Debut recordings can sometimes suffer from a little too much subservience to the jazz cannon, as musicians perhaps wish to stamp their jazz credentials from the get go, or as is the case with Australian-born, New York-based pianist Matthew Sheens' Every Eight Seconds
they can announce a refreshingly personal voice. Sheena former student of pianists Fred Hersch
and Jason Moran
exhibits a flair for melody and a broad vocabulary that leans towards the contemporary. There's also strong rhythmic heart, both in Sheens' dancing improvisations and in the compositional structures that frame them.
Sheens does delve into the Great American Songbook on Rogers and Hammerstein's "It Might as Well be Spring" and Cole Porter's "Who said Gay Paree?" These duets with singer Sara Serpa
adopt a delightfully simple approach with little adornment of the well-known melodies. Serpa sings in her native Portuguese on the sunny samba tune "Fala Ingles," with Brazilian percussionist Rogerio Boccato
adding infectious rhythms. Serpa brings her exquisite blend of classical form and jazz freedom to "The Anesthetic of Familiarity" and the title track. Her hybrid style goes hand-in-glove with Sheens inclusive approach to musical idiom. On "Every Eight Seconds" Sheens, Serpa and guitarist Quentin Bryan Angus
skip effortlessly together in breezy unison lines.
Another notable improvising singer, Ji Hye Kim shines on "The Rain Stays Mainly in Jamaica Plain." Sheen's composition draws from jazz, classical and folk idioms, though in the melodic flow the diverse elements are as one. Piano, guitar and voice dovetail joyously, propelled by drummer Colin Stranahan
's driving rhythms and anchored by Linda May Han Oh
's spare bass lines. On "Death on a Sunny Day" Sheens combines with clarinetist Adam Kolker
in a dancing duet that has a little of the gaiety of an Irish reel in its veins as well as a more formal, classical influence.
A somber tone colors the piano intro to "Chernobyl," though the entrance of bass and drums steers the composition into livelier waters. On this, the only piano trio number of the set, Oh and Sheens' both solo though the common denominator with all Sheens' compositions is the primacy of group interplay over individual exhibitionism. "Cringe Culture" is a companion piece to "Death on a Sunny Day," with Sheens and Kolker again joining in light-hearted celebration characterized by tightly woven unison lines.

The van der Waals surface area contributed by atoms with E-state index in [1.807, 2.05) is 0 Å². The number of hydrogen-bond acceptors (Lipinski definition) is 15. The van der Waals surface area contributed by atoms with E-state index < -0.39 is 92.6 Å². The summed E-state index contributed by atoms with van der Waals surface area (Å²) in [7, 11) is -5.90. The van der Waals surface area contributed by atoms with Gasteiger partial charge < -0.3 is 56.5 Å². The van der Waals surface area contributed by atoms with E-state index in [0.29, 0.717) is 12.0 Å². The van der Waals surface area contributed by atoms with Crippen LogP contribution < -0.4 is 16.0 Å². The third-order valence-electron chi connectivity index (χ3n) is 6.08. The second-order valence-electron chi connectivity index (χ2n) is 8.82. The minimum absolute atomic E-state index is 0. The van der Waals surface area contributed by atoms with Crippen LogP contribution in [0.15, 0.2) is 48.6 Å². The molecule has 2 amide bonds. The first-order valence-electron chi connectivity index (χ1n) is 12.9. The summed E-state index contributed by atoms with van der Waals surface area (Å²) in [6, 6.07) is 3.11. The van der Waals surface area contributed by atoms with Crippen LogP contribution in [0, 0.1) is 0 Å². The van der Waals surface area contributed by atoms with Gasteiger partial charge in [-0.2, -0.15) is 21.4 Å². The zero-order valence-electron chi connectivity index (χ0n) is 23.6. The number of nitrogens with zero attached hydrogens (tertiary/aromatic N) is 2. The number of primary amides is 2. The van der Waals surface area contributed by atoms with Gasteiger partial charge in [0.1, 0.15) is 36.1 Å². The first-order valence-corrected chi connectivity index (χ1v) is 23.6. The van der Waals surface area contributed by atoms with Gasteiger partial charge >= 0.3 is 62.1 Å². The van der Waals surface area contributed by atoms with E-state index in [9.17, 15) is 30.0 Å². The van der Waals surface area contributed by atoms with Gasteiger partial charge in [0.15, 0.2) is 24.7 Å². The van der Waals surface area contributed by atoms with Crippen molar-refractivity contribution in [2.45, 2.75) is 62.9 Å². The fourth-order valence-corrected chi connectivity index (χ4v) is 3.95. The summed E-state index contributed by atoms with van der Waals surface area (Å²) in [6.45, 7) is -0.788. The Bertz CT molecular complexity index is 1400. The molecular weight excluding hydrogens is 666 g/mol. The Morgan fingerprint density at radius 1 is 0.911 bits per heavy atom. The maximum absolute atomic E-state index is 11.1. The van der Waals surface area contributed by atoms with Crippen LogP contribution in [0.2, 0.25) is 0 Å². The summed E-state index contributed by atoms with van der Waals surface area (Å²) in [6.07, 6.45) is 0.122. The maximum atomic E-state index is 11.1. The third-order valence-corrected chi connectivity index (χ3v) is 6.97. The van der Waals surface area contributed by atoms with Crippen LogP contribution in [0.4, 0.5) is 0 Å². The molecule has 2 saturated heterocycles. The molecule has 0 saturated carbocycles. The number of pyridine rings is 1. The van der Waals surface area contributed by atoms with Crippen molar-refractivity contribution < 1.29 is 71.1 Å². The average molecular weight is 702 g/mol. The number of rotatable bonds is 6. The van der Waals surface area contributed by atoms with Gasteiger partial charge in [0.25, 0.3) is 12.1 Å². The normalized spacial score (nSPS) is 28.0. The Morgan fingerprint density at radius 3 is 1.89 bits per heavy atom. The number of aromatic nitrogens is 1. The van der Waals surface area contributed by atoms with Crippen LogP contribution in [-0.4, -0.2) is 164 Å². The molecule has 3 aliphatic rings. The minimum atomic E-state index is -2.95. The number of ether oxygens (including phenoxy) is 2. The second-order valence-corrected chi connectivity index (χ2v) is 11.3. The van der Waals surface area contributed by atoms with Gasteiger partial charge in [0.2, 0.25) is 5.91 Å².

Even before this impressive debut, Sheens had pocketed two Downbeat awards for his prowess as a soloist. There's certainly evidence of his flair throughout but these flashes of improvisational élan are sparingly released. Perhaps more striking is Sheens' compositional strength. These first-rate musicians turn in excellent performances but the collective is at the service of the melody, which is central to Sheens' writing. Every Eight Seconds
is a highly satisfying debut that simultaneously delivers on a cerebral and emotional level. On this evidence there's surely a lot more to come from the talented Sheens.
The Rain Stays Mainly in Jamaica Plain; Fala Ingles; Death on a Sunny Death; It Might as well
be Spring; Chernobyl; The Anesthetic of Familiarity; Cringe Culture; Every Eight Seconds; Who
said gay Paree?
Ji Hye Kim: voice (1); Adam Kolker: clarinet (3, 7); Quentin Angus: guitar; Matthew Sheens:
piano; Linda Oh: double bass; Colin Stranahan: drums; Rogerio Boccato: percussion.